This is an image of two Unitarian Universalists is from the Unitarian Universalist Church of Fargo-Moorhead’s website.  Beneath the picture is a quote from the father about collecting water for their water communion:  “In late June, we unplugged from our lives, piled in the trusty station wagon, and took off for the North Shore of Lake Superior.  We couldn’t have picked a worse weekend – chilly temperatures, choppy water, and fog every single day!  On the morning we packed up to head home, the sun shined and the water was smooth.  We took one last opportunity to enjoy the beach, scrambling on the rocks and skipping stones.  My girls begged for a water bottle to fill with (freezing) Lake Superior water to bring home.  Ever the sponges, they remembered the water communion held at our church last fall and wanted to make sure we could again contribute a little water from our summer journey.”  I would not be surprised if many of you, like this father and daughter, thought about the water communion sometime this summer.  As you came in today, I saw some of you with little containers of water.  I too brought some water.  
When I think about this ceremony, two things occur to me: its history and its meaning for us today.  I am not sure if all of you here know about its history, so I will give the cliff notes version of it.  In November 1980, Unitarian Universalists Carolyn McDade and Lucile Schuck Longview were preparing worship for a “Women and Religion” continental convocation.  They wanted to create “new and inclusive symbols and rituals that speak to our connectedness to one another, the totality of life, and to our place on the planet.” (from The Water Ritual by Carolyn McDade and Lucile Schuck Longview)  Their “intuitive response [was] to the potential of water as a symbol…”  “The vital parts of the ceremony are the bringing of waters, the sharing of their meaning, the experiencing of the intermingled waters by the group, and the taking of the waters from the ritual.”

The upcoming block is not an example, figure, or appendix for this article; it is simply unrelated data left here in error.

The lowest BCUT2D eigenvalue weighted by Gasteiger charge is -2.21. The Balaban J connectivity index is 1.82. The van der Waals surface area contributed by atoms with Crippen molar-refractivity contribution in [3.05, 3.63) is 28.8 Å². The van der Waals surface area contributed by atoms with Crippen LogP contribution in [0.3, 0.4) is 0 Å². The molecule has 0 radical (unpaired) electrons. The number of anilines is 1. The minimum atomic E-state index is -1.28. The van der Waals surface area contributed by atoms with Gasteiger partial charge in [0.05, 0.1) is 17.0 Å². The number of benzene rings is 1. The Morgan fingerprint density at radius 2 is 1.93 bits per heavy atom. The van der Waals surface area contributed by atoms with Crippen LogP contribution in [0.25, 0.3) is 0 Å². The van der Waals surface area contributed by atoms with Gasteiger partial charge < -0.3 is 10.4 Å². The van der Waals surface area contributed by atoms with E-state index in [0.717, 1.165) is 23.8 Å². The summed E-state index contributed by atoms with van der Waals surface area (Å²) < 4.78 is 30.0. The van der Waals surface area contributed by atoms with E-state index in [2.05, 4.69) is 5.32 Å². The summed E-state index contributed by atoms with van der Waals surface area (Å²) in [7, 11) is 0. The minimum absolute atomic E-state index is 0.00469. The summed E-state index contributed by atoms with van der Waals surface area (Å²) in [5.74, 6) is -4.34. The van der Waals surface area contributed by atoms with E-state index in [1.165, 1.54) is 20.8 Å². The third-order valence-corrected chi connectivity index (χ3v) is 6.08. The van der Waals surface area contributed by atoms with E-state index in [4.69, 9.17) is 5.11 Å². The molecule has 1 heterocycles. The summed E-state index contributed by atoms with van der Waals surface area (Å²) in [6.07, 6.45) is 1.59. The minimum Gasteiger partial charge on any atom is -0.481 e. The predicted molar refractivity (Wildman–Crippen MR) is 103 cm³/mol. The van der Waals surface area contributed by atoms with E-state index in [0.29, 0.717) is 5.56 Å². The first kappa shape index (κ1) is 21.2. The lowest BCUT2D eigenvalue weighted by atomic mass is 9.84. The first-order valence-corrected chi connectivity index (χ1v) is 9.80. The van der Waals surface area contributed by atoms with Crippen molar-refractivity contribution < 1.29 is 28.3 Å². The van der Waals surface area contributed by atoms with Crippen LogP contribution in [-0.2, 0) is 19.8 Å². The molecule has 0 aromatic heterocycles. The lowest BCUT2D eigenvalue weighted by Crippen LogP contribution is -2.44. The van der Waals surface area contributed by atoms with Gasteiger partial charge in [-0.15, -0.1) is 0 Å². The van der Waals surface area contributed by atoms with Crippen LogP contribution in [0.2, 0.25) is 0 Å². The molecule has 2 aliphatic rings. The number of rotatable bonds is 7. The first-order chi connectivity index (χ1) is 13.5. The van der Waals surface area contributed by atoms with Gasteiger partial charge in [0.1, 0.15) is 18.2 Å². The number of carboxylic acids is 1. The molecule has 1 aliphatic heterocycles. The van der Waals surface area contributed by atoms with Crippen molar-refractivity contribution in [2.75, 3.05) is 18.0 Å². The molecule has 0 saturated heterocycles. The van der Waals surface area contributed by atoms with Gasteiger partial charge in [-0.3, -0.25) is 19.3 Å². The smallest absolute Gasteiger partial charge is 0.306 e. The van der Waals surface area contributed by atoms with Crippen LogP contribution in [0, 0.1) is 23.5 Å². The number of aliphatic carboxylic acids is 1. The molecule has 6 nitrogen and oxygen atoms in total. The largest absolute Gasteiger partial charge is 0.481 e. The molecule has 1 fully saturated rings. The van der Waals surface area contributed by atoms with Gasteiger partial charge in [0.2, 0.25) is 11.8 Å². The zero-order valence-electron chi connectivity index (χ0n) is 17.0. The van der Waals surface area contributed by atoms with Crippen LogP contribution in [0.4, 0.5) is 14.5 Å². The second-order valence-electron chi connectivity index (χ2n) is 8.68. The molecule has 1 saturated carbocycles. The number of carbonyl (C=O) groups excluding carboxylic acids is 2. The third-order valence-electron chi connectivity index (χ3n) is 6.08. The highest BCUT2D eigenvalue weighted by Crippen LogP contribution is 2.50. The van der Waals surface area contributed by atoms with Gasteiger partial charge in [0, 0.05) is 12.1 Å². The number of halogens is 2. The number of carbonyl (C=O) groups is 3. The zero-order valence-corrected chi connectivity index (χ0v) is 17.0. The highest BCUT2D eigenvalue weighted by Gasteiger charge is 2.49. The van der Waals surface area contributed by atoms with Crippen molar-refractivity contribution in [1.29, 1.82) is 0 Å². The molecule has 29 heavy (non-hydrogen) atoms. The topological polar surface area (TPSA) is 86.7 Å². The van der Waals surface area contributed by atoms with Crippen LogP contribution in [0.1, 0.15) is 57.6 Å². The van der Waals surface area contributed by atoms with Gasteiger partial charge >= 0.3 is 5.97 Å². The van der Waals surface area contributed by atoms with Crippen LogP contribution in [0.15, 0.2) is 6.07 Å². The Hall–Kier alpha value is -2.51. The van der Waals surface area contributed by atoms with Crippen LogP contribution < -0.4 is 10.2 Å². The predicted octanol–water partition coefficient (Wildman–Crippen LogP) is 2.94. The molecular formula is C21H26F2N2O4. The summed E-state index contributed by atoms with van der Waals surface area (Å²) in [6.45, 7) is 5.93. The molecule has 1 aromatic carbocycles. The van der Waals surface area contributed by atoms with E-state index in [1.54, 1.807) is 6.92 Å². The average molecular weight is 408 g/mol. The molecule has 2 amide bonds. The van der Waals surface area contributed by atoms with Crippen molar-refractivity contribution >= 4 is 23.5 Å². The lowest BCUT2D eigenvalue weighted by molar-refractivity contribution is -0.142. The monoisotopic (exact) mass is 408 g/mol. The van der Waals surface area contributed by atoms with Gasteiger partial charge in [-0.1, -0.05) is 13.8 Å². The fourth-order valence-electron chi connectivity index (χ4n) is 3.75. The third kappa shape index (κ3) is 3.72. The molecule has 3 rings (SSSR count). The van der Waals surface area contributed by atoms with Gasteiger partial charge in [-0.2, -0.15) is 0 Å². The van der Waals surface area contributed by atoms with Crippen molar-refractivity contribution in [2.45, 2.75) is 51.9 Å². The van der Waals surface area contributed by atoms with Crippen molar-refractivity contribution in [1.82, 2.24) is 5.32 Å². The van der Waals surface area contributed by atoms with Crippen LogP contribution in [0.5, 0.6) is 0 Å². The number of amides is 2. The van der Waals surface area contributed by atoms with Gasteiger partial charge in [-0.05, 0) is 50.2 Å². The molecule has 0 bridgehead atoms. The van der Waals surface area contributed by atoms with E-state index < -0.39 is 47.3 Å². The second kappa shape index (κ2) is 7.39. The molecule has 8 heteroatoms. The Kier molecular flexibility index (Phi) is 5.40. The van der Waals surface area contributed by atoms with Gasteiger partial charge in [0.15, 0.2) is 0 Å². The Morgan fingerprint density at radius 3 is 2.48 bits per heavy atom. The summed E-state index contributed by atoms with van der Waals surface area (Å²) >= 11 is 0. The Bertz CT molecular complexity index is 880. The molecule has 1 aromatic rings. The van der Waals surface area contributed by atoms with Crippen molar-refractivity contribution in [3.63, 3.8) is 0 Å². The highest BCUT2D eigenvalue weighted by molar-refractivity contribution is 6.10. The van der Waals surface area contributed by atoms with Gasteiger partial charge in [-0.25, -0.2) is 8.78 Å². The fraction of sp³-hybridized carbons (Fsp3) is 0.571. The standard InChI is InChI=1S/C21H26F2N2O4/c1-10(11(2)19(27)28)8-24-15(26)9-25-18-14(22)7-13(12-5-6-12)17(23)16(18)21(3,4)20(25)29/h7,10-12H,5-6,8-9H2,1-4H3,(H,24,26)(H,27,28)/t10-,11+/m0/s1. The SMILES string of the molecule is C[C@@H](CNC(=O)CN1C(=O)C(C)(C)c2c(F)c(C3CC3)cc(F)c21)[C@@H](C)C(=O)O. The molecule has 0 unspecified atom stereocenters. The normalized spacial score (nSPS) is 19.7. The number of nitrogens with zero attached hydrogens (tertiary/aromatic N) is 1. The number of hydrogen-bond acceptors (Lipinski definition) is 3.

This ritual has spread throughout of our congregations to mark the beginning of the church year, when our children’s religious education classes start and many other programs kick off.  My experience of this ritual has been mixed to say the least.  I participated in my first water communion in Houston, Texas at Bay Area Unitarian Universalist Church.  What I remember is people pouring water and telling about their fabulous vacations across the country and around the world.  I have to say that while it was interesting and, I’ll be honest, made me a little jealous of all the travel opportunities some of our members enjoyed, it wasn’t very spiritual to me.  I participated year after year, but found often myself reluctant to go—I didn’t get much from it, apart from envy of other people’s adventures.  When I looked into the history and meaning of this ritual, I felt we had somehow lost something in the translation from the intimate inclusive ceremony that was so meaningful to the women at the Continental Convocation.   Somehow, that connectedness, that intimacy was no longer evident as the larger church community started incorporating the water communion into their ingathering ceremony.  I wondered, “How had we lost the expressions of deep connection that come from deep sharing?”